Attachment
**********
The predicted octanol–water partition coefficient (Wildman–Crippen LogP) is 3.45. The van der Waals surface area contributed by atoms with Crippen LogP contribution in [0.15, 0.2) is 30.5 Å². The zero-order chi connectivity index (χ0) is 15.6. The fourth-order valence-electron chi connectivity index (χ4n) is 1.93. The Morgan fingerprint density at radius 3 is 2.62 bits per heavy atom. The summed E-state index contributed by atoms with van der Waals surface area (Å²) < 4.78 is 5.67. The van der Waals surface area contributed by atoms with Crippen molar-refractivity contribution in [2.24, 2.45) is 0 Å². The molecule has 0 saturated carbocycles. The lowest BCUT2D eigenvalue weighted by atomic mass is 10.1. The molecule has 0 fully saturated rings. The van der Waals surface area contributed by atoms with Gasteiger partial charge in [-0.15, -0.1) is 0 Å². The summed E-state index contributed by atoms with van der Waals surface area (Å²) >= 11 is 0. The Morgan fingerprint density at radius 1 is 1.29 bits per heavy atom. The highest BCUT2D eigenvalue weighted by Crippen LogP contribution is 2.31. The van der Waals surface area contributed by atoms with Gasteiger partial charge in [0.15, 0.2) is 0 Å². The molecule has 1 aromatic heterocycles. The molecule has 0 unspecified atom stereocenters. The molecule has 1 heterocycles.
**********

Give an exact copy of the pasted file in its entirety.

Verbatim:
The predicted octanol–water partition coefficient (Wildman–Crippen LogP) is 3.45. The van der Waals surface area contributed by atoms with Crippen LogP contribution in [0.15, 0.2) is 30.5 Å². The zero-order chi connectivity index (χ0) is 15.6. The fourth-order valence-electron chi connectivity index (χ4n) is 1.93. The Morgan fingerprint density at radius 3 is 2.62 bits per heavy atom. The summed E-state index contributed by atoms with van der Waals surface area (Å²) < 4.78 is 5.67. The van der Waals surface area contributed by atoms with Crippen molar-refractivity contribution in [2.24, 2.45) is 0 Å². The molecule has 0 saturated carbocycles. The lowest BCUT2D eigenvalue weighted by atomic mass is 10.1. The molecule has 0 fully saturated rings. The van der Waals surface area contributed by atoms with Gasteiger partial charge in [-0.15, -0.1) is 0 Å². The summed E-state index contributed by atoms with van der Waals surface area (Å²) >= 11 is 0. The Morgan fingerprint density at radius 1 is 1.29 bits per heavy atom. The highest BCUT2D eigenvalue weighted by Crippen LogP contribution is 2.31. The van der Waals surface area contributed by atoms with Gasteiger partial charge in [0.15, 0.2) is 0 Å². The molecule has 1 aromatic heterocycles. The molecule has 0 unspecified atom stereocenters. The molecule has 1 heterocycles.